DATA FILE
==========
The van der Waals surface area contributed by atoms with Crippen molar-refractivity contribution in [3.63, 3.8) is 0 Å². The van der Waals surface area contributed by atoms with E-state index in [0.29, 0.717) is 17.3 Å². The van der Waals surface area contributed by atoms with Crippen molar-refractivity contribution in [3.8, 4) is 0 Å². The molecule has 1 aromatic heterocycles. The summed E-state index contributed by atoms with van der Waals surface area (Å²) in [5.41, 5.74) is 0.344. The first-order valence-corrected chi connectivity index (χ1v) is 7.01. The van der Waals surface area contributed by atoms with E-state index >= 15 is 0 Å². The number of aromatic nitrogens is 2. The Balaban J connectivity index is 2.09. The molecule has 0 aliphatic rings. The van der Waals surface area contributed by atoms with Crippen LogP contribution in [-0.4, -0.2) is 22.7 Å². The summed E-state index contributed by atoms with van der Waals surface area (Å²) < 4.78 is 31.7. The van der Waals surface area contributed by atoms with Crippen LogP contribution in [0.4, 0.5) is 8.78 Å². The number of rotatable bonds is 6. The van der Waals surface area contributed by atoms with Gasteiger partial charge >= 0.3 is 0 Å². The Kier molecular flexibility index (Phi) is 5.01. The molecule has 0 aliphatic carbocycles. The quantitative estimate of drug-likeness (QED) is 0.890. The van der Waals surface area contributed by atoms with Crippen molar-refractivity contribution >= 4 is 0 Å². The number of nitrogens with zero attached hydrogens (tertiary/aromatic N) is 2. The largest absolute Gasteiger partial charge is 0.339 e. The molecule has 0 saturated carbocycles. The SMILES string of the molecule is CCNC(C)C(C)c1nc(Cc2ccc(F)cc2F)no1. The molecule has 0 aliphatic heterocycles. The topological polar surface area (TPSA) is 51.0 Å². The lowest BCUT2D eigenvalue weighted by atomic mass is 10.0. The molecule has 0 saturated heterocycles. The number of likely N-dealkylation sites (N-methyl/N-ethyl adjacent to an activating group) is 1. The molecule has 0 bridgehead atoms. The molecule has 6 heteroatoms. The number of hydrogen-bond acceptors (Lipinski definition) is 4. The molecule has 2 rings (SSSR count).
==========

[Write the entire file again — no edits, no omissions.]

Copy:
The van der Waals surface area contributed by atoms with Crippen molar-refractivity contribution in [3.63, 3.8) is 0 Å². The van der Waals surface area contributed by atoms with E-state index in [0.29, 0.717) is 17.3 Å². The van der Waals surface area contributed by atoms with Crippen molar-refractivity contribution in [3.8, 4) is 0 Å². The molecule has 1 aromatic heterocycles. The summed E-state index contributed by atoms with van der Waals surface area (Å²) in [5.41, 5.74) is 0.344. The first-order valence-corrected chi connectivity index (χ1v) is 7.01. The van der Waals surface area contributed by atoms with E-state index >= 15 is 0 Å². The number of aromatic nitrogens is 2. The Balaban J connectivity index is 2.09. The molecule has 0 aliphatic rings. The van der Waals surface area contributed by atoms with Crippen LogP contribution in [-0.4, -0.2) is 22.7 Å². The summed E-state index contributed by atoms with van der Waals surface area (Å²) < 4.78 is 31.7. The van der Waals surface area contributed by atoms with Crippen LogP contribution in [0.4, 0.5) is 8.78 Å². The number of rotatable bonds is 6. The van der Waals surface area contributed by atoms with Gasteiger partial charge >= 0.3 is 0 Å². The Kier molecular flexibility index (Phi) is 5.01. The molecule has 0 aliphatic carbocycles. The quantitative estimate of drug-likeness (QED) is 0.890. The van der Waals surface area contributed by atoms with Crippen molar-refractivity contribution >= 4 is 0 Å². The number of nitrogens with zero attached hydrogens (tertiary/aromatic N) is 2. The largest absolute Gasteiger partial charge is 0.339 e. The molecule has 0 saturated carbocycles. The SMILES string of the molecule is CCNC(C)C(C)c1nc(Cc2ccc(F)cc2F)no1. The molecule has 0 aliphatic heterocycles. The topological polar surface area (TPSA) is 51.0 Å². The lowest BCUT2D eigenvalue weighted by atomic mass is 10.0. The molecule has 0 saturated heterocycles. The number of likely N-dealkylation sites (N-methyl/N-ethyl adjacent to an activating group) is 1. The molecule has 0 bridgehead atoms. The molecule has 6 heteroatoms. The number of hydrogen-bond acceptors (Lipinski definition) is 4. The molecule has 2 rings (SSSR count).